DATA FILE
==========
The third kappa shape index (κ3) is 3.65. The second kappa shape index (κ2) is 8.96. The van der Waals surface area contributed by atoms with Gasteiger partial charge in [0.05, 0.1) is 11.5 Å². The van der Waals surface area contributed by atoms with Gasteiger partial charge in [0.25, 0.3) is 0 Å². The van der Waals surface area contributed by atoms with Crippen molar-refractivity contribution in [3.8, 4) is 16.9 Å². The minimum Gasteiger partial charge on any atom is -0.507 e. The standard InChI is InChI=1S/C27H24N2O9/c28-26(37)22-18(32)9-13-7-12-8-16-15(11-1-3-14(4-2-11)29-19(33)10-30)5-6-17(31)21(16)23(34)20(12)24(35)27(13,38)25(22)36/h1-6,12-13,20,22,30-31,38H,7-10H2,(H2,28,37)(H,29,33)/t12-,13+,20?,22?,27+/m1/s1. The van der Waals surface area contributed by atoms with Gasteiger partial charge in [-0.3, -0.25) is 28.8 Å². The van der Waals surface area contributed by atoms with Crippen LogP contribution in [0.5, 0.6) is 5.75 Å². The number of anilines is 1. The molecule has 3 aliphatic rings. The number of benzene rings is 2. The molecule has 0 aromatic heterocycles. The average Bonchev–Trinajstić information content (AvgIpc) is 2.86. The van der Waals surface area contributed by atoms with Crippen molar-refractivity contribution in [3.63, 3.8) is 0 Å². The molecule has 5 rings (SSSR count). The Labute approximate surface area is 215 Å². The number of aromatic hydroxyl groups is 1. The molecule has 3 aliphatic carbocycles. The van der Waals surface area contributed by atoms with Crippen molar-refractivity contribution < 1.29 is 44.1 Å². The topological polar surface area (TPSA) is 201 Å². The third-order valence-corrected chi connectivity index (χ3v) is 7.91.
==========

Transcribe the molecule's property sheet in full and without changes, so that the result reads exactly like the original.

The third kappa shape index (κ3) is 3.65. The second kappa shape index (κ2) is 8.96. The van der Waals surface area contributed by atoms with Gasteiger partial charge in [0.05, 0.1) is 11.5 Å². The van der Waals surface area contributed by atoms with Gasteiger partial charge in [0.25, 0.3) is 0 Å². The van der Waals surface area contributed by atoms with Crippen molar-refractivity contribution in [3.8, 4) is 16.9 Å². The minimum Gasteiger partial charge on any atom is -0.507 e. The standard InChI is InChI=1S/C27H24N2O9/c28-26(37)22-18(32)9-13-7-12-8-16-15(11-1-3-14(4-2-11)29-19(33)10-30)5-6-17(31)21(16)23(34)20(12)24(35)27(13,38)25(22)36/h1-6,12-13,20,22,30-31,38H,7-10H2,(H2,28,37)(H,29,33)/t12-,13+,20?,22?,27+/m1/s1. The van der Waals surface area contributed by atoms with Gasteiger partial charge in [-0.3, -0.25) is 28.8 Å². The van der Waals surface area contributed by atoms with Crippen LogP contribution in [0.5, 0.6) is 5.75 Å². The number of anilines is 1. The molecule has 3 aliphatic rings. The number of benzene rings is 2. The molecule has 0 aromatic heterocycles. The average Bonchev–Trinajstić information content (AvgIpc) is 2.86. The van der Waals surface area contributed by atoms with Crippen molar-refractivity contribution in [3.63, 3.8) is 0 Å². The molecule has 5 rings (SSSR count). The Labute approximate surface area is 215 Å². The number of aromatic hydroxyl groups is 1. The molecule has 3 aliphatic carbocycles. The van der Waals surface area contributed by atoms with Crippen molar-refractivity contribution < 1.29 is 44.1 Å². The topological polar surface area (TPSA) is 201 Å². The third-order valence-corrected chi connectivity index (χ3v) is 7.91.